If you ever tried to copy or move many files using Windows Explorer, you’ll know the problem: you start the process, come back hours later and expect it to be finished and it did almost nothing.
It may have hit a file that is a system file and waited for you to click ‘Yes’ for the last hours, not copying anything else. Or it may have tried to move a file that is currently in use or whatever and simply aborts the whole process, not even trying to copy the others.
(If you don’t know the problem you most likely never made a simple backup on a single desktop computer, like lots of people on the MS mailing lists who don’t even get the problem.)
The solution is to use a command line utility to copy the files. Windows comes with the xcopy command which does the job. From the shell prompt (Start => Run command…) you could try something like this:
xcopy "C:\Documents and Settings\myuser\*.*" "D:\Backup\*.*" /C /H /R /Y /S /E
or read the official documentation for details and more options. The command line switches above mean:
/C – Continue even on error
/H – Copy hidden and system files, too
/R – Overwrite read-only files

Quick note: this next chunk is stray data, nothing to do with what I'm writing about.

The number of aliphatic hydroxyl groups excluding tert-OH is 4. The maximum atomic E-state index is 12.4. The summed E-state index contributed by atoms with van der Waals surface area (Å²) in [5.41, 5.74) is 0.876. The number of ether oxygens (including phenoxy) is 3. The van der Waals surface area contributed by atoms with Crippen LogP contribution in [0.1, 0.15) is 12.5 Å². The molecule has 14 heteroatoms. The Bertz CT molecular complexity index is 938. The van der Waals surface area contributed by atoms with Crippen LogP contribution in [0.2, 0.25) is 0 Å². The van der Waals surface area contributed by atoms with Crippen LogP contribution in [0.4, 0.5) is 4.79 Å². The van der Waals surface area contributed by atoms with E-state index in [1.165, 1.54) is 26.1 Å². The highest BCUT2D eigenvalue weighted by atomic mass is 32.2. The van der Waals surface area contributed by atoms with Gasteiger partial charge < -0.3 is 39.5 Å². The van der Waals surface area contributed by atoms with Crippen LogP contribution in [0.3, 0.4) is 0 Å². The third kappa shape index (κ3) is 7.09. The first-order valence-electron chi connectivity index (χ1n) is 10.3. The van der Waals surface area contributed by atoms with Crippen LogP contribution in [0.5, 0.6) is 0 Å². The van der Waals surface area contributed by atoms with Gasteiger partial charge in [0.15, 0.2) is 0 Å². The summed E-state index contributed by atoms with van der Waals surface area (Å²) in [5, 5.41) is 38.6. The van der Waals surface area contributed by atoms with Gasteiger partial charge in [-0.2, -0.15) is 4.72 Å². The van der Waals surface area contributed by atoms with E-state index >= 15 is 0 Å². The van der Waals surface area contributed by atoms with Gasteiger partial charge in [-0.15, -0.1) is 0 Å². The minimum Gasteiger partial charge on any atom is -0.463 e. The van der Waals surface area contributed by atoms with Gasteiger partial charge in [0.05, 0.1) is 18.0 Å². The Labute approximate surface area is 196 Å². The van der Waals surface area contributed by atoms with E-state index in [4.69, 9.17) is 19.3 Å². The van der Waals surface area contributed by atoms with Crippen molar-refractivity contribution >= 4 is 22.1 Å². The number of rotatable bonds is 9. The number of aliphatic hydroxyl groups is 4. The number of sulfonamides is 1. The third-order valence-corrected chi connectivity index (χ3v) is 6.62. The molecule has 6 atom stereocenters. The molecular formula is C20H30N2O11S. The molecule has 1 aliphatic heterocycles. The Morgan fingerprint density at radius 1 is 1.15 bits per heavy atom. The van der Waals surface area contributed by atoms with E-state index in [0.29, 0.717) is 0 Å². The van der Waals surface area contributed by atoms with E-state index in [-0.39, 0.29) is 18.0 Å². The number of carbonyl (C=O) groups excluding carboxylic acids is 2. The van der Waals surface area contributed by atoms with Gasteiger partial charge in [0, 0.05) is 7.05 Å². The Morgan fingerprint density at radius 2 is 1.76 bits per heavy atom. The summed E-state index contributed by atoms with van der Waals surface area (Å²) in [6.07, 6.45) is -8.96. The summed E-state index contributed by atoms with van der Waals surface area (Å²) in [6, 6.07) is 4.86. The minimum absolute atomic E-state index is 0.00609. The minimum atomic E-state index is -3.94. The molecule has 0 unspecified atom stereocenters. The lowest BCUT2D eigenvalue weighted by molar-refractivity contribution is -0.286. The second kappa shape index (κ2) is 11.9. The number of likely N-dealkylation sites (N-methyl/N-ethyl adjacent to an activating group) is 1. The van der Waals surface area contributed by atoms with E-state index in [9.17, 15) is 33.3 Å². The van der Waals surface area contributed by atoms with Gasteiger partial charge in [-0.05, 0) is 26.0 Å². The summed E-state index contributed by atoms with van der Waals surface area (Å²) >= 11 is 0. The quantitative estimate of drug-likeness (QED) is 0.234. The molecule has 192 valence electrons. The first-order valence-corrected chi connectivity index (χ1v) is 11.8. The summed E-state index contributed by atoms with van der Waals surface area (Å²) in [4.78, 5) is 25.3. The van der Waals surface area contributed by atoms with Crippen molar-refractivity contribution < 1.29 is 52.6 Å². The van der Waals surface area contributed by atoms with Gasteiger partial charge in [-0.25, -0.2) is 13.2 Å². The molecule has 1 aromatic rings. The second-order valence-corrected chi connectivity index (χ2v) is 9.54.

/Y – Copy without confirming replacement of existing files
/S – Copies directories and subdirectories unless they are empty
/E – Copies any subdirectories, even if they are empty
You can then start the BASH that comes with Cygwin (which is way better than cmd.exe) and use rsync from there:
rsync -avh "/cygdrive/c/Documents and Settings/myuser" "/cygdrive/d/Backup/"
The options above mean:
-a archive mode
-v increase verbosity
-h output numbers in a human-readable format
IMPORTANT: Note that with rsync, it makes a difference whether there is a slash (“/”) at the end of the source directory or not (…/myuser/ vs. …/myuser in the example above)! A trailing “/” on a source name means “copy the contents of this directory”. Without a trailing slash, it means “copy the directory”. (So usually you do NOT want the slash.)
Type man rsync in the bash shell for more details.